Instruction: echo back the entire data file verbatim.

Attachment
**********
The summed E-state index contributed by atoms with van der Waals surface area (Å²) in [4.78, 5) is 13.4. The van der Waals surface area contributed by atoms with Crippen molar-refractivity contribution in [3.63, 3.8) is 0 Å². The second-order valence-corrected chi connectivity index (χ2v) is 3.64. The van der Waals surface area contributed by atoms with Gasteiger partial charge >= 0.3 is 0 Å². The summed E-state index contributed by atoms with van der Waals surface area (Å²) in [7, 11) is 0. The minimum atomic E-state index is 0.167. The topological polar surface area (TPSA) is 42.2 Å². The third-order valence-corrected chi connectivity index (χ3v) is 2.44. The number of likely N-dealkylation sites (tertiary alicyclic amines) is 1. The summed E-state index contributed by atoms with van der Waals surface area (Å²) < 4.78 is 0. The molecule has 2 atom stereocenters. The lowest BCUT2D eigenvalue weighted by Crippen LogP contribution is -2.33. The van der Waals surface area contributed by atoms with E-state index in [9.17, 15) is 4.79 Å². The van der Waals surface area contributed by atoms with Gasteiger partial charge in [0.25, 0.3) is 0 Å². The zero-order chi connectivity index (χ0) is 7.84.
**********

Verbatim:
The summed E-state index contributed by atoms with van der Waals surface area (Å²) in [4.78, 5) is 13.4. The van der Waals surface area contributed by atoms with Crippen molar-refractivity contribution in [3.63, 3.8) is 0 Å². The second-order valence-corrected chi connectivity index (χ2v) is 3.64. The van der Waals surface area contributed by atoms with Gasteiger partial charge >= 0.3 is 0 Å². The summed E-state index contributed by atoms with van der Waals surface area (Å²) in [7, 11) is 0. The minimum atomic E-state index is 0.167. The topological polar surface area (TPSA) is 42.2 Å². The third-order valence-corrected chi connectivity index (χ3v) is 2.44. The number of likely N-dealkylation sites (tertiary alicyclic amines) is 1. The summed E-state index contributed by atoms with van der Waals surface area (Å²) < 4.78 is 0. The molecule has 2 atom stereocenters. The lowest BCUT2D eigenvalue weighted by Crippen LogP contribution is -2.33. The van der Waals surface area contributed by atoms with E-state index in [9.17, 15) is 4.79 Å². The van der Waals surface area contributed by atoms with Gasteiger partial charge in [0.25, 0.3) is 0 Å². The zero-order chi connectivity index (χ0) is 7.84.